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This Dallas museum dates back to the holdings and exhibits of Bishop College, a Historically Black College in Marshall established by the American Baptist Home Mission Society. Thanks to over 50,000 donations and a successful bond election in 1985, the museum is housed in a modern building that includes a variety of galleries for African and African American art in addition to displays that preserve the history of African Americans in Texas. The museum offers a variety of programs and special exhibits that change throughout the year, in addition to exhibits of its major collection in African Art, African American Folk Art, and African American Fine Art that includes works from the early 19th century to the present. Visitors can also tour an exhibit that preserves the history and culture of the largest black enclave in Dallas.

  • This museum is made of ivory in the shape of a cross. The institution dates back to a smaller museum exhibit offered by the Special Collections department of Bishop College in 1974.
  • The interior lobby of the museum connects to each of the galleries and exhibit spaces.
  • Learn more about African American history in Texas with this book from the University of Oklahoma Press.
Bishop College was named in honor of Nathan Bishop, a leader in New England schools. After her husband passed away, Carolina Caldwell Bishop offered several large donations that helped to finance the creation of the school. With the help of white and black religious leaders in Texas, the school began enrolling students in theology and liberal arts courses in 1881. Bishop College closed in 1988 due to low enrollment and a scandal that led to the loss of accreditation, librarians and community members saved the collection by creating this museum. The former campus was acquired by Paul Quinn College, which moved from Waco to Dalas in 1990.

The museum was established in 1974 by Dr. Harry Robinson as Southwest Research Center and Museum of African-American Life and Culture. The museum was located in a single room on the second floor of Bishop College's library. Thanks to Robinson's efforts, the museum's collections grew rapidly with major gifts of art as well as several matching grants. Bishop College experienced a financial crisis in the late 1970s that led to the museum becoming an independent organization in 1979. When the college declared bankruptcy in 1988, the museum moved to a series of temporary facilities throughout the city.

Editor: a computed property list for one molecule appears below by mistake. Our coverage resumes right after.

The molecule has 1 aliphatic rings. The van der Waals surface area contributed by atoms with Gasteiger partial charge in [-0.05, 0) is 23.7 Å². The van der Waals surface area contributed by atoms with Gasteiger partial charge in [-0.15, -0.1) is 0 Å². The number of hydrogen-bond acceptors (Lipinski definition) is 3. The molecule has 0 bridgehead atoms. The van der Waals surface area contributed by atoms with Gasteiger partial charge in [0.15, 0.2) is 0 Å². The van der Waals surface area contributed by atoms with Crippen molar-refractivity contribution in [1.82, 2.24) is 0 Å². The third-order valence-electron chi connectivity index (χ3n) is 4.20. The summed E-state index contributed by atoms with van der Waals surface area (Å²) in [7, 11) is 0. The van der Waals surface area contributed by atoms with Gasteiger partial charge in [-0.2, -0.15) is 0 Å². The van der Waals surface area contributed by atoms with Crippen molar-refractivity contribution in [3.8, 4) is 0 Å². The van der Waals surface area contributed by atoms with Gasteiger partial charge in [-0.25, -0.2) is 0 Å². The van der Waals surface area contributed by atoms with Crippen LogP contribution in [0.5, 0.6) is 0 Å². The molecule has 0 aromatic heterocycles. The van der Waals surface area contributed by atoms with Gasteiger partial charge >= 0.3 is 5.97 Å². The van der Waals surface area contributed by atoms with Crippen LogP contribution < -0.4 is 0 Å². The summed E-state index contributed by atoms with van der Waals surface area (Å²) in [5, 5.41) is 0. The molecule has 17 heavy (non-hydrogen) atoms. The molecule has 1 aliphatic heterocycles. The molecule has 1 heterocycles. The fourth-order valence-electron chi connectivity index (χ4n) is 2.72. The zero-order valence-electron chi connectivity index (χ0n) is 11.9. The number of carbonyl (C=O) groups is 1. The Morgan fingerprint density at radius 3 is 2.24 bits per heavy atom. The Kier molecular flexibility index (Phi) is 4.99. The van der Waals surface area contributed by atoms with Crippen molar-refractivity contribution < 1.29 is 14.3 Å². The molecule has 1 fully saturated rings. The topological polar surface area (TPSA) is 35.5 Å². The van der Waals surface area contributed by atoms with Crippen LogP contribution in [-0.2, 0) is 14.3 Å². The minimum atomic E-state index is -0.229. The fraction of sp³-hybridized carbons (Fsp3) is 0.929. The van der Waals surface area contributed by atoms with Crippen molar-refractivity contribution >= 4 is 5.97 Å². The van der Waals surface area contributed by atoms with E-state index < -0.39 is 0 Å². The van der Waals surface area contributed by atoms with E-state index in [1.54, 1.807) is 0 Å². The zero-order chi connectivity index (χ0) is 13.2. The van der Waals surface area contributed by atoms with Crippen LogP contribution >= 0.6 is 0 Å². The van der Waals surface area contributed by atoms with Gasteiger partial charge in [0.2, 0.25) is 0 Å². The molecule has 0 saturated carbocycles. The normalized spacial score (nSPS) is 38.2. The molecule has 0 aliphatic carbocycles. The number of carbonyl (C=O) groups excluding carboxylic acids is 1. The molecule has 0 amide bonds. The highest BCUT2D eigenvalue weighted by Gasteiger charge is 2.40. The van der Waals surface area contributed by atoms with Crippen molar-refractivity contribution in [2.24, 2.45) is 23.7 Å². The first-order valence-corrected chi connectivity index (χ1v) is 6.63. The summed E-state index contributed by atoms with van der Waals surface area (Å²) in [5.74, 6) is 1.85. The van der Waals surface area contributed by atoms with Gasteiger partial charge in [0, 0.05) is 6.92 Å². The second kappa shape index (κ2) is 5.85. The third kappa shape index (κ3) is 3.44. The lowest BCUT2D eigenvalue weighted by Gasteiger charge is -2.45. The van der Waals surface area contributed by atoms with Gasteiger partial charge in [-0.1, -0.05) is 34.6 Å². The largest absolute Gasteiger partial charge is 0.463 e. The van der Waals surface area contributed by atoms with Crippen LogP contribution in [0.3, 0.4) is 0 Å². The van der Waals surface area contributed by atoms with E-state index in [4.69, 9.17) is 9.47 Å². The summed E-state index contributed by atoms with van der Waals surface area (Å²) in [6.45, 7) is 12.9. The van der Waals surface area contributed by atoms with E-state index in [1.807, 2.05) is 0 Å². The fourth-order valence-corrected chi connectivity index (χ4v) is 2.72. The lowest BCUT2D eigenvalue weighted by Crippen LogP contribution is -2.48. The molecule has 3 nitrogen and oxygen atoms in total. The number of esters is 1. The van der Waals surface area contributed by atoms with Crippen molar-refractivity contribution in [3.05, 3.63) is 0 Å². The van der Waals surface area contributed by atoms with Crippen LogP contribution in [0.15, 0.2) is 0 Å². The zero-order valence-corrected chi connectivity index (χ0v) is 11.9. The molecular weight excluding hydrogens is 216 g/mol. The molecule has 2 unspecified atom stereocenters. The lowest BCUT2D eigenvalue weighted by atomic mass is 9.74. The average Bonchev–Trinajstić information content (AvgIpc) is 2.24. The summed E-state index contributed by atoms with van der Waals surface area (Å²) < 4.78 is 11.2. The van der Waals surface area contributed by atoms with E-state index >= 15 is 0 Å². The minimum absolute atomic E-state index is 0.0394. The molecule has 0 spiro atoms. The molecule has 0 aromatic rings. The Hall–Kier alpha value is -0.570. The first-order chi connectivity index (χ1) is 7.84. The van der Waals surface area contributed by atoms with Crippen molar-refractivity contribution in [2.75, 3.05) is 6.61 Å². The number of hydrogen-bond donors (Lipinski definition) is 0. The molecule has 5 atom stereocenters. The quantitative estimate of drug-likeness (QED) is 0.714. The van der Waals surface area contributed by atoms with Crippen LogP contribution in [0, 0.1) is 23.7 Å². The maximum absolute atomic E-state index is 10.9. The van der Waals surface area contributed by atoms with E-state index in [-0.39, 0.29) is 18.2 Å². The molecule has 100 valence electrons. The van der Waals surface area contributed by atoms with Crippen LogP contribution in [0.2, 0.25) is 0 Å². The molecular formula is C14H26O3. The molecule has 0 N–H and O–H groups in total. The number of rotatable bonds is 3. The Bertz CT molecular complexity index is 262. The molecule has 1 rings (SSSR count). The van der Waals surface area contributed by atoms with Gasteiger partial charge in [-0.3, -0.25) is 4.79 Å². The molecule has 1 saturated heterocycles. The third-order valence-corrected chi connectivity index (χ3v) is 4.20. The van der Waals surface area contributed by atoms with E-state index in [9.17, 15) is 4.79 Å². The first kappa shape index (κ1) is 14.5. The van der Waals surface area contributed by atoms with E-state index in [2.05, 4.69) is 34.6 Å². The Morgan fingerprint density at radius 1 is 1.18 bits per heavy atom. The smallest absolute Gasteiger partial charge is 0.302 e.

Thanks to a number of donations, grants, and a bond, the museum's directors were able to purchase land and hold a groundbreaking ceremony for their new facility on November 4, 1989. Plans for the building grew as a growing number of donations came in from around the country. Thanks to over 50,000 individuals and major corporate sponsors, the original $3 million construction plan was expanded to a 38,000 square foot facility that cost a total of $7 million. 

The central lobby serves as a gateway for four individual vaulted galleries that offer a variety of art and history exhibits. The museum holds one of the largest and most significant African American Folk Art collections in the United States, as well as a small research library.There is also a studio and a theater for classes, lectures, and performances.  
Handbook of Texas Online, W. Marvin Dulaney, "Dallas African American Museum," accessed June 26, 2016,

Handbook of Texas Online, Jack Herman and Peggy Hardman, "Bishop College," accessed June 26, 2016,

African American Museum, "About Us," (accessed 6/26/16)!about/cipy.